Krittika Biswas, the eighteen year old daughter of Debashis Biswas, a Vice-Consul serving at the Indian Consulate General in Manhattan was falsely accused of sending obscene emails to her school teacher and subsequently wrongfully arrested and kept in custody for more than 24 hours in February 2011. She was also sent for more than a month to a special suspension program by her school despite being cleared by investigators. On 6th May 2011 Ms Biswas filed a notice of claim stating that she was suing New York City for $ 1.5 million. The girl is reported to have claimed diplomatic immunity. However, a State Department spokesman, Mark Toner said that immunity did not extend to family members of diplomats. "As a family member of consular officer, rather, she does not enjoy immunity from jurisdiction or inviolability," he told reporters.
Indian Consul General in New York stated that the US State Department was wrong in its reading of the Vienna Convention on Consular Relations and asserted that diplomatic immunity is extended to family members of consular officers.
Insisting that Toner had got it wrong, Dayal pointed to article 53 (2) of the Vienna Convention on Consular Relations, 1963, which says "Members of the family of a member of the consular post forming part of his household and members of his private staff shall receive the privileges and immunities provided in the present Convention..."
The State Department, however, said that it was sticking by Toner's earlier remarks.
This incident involving the Consul’s daughter has resulted in a spat between both the countries. This paper seeks to examine the role of consuls and the nature and extent of immunity available to Foreign Service officers posted in Indian missions abroad.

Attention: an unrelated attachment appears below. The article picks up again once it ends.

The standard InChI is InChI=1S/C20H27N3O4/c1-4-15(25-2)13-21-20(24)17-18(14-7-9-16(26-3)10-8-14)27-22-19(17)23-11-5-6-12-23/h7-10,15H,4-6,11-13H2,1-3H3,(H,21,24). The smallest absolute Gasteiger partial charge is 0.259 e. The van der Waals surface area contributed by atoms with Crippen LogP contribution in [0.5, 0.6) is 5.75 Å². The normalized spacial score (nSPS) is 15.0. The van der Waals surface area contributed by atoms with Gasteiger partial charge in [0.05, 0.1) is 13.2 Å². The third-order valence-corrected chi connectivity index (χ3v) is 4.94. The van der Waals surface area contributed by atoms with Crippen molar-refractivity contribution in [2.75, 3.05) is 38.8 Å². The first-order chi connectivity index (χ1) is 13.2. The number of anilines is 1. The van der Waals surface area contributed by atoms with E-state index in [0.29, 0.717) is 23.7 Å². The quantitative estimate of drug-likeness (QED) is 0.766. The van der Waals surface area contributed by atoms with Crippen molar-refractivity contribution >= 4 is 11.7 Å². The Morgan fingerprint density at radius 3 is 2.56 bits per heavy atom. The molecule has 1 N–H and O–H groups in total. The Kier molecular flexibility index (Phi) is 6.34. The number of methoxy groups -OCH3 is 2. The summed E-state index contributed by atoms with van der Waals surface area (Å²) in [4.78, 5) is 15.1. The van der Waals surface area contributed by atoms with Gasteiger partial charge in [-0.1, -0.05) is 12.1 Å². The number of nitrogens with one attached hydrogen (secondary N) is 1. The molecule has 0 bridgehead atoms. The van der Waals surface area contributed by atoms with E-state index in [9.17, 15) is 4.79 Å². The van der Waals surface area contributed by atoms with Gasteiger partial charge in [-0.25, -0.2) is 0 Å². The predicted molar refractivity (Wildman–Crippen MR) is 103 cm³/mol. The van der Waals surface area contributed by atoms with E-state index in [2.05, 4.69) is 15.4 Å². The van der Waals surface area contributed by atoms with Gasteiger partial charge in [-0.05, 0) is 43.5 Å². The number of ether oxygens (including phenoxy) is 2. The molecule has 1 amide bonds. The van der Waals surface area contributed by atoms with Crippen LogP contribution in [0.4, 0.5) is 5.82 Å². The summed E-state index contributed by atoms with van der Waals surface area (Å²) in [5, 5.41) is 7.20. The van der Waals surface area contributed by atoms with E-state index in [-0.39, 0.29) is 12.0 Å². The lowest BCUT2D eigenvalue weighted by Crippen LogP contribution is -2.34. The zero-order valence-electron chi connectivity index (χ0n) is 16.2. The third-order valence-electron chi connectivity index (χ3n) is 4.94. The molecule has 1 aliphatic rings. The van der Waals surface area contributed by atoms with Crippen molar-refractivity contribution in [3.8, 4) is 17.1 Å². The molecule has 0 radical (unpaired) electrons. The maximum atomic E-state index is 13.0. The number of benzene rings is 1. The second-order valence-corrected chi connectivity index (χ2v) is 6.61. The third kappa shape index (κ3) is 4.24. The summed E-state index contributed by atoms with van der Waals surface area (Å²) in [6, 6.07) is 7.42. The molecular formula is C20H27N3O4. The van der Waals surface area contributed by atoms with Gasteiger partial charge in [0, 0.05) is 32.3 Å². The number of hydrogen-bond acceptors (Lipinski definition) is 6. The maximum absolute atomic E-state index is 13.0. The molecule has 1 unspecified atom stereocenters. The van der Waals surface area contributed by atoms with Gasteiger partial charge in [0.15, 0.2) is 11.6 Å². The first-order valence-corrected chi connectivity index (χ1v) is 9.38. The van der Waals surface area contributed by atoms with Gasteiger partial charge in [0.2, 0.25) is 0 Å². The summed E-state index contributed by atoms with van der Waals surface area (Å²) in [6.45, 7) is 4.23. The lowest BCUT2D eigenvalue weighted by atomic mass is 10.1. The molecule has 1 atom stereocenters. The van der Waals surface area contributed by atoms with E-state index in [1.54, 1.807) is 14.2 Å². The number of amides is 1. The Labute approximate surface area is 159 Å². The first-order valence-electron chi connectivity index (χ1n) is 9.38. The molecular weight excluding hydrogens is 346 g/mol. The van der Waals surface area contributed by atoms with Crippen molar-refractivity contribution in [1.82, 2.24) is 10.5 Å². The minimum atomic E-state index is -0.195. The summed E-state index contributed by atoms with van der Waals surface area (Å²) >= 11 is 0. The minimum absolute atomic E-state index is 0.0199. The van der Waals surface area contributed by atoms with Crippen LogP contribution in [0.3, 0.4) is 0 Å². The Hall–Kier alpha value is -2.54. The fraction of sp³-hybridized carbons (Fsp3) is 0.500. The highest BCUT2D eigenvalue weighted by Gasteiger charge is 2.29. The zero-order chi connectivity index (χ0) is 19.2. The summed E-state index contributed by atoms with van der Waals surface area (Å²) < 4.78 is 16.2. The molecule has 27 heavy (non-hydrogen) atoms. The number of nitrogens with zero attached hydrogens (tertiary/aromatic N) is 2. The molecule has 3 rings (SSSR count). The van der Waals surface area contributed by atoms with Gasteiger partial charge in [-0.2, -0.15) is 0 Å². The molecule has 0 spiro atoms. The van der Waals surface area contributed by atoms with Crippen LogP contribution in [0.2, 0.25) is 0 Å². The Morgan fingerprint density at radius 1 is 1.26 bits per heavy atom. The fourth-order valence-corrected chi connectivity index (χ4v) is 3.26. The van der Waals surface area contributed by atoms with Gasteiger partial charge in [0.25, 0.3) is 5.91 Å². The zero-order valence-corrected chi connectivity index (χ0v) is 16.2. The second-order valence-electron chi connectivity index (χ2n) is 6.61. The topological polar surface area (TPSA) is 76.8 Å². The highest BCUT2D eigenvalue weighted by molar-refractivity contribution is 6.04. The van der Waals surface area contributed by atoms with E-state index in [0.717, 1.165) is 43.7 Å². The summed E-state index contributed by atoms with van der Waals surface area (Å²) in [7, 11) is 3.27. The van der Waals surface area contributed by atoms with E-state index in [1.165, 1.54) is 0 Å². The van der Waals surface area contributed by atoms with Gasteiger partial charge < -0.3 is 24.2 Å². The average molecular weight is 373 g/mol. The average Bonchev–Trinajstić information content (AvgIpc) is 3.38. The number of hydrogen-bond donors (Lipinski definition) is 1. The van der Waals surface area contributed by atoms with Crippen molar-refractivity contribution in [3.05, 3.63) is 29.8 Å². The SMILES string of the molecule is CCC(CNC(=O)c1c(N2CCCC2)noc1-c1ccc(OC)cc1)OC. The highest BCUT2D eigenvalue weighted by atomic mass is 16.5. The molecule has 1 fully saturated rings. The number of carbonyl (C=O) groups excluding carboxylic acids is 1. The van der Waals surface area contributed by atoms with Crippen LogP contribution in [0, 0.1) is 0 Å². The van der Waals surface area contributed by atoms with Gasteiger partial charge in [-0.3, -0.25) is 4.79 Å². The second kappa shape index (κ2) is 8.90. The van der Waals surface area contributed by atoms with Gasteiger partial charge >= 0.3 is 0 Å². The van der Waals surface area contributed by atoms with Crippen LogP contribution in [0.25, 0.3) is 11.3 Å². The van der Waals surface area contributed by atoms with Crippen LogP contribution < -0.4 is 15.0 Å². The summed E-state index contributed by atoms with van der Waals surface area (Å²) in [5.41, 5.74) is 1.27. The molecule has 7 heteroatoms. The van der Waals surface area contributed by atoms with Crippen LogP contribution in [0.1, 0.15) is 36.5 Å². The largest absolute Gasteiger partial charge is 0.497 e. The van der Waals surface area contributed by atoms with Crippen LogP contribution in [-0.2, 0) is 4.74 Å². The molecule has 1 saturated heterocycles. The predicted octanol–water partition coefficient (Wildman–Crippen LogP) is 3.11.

Consuls – Roles and Functions
There is an assumption that diplomats and consuls hold the same office. Although diplomats and consuls work hand in hand to create and develop foreign relations between States, they are different; not only in the function that they perform, but also in the immunities and privileges that are afforded to them.
Their primary duty is to protect economic interests and any trade relations between the sending and receiving State. Other consular duties include issuing passports, the registration of birth and the solemnising of marriages, executing notarial acts and exercising disciplinary jurisdiction over the crews of vessels belonging to the sending State. The protection of the sending State’s nationals who find themselves in difficulty in the receiving State is an important function and failure of the receiving State to allow right of access to and communication with such nationals may result in action being initiated before the International Court of Justice (ICJ), as did Germany and Paraguay against the US. McClanahan states three provisions with reference to communication and contact with nationals of the sending State. Firstly, that consuls shall be free to communicate and have access to nationals of the sending State and vice versa; secondly, that consuls are to be informed swiftly by the authorities of the receiving State regarding the arrest and detention of any of their nationals, and the nationals shall be informed of such rights; and thirdly, that consuls have the right to visit the nationals and arrange for their legal representation.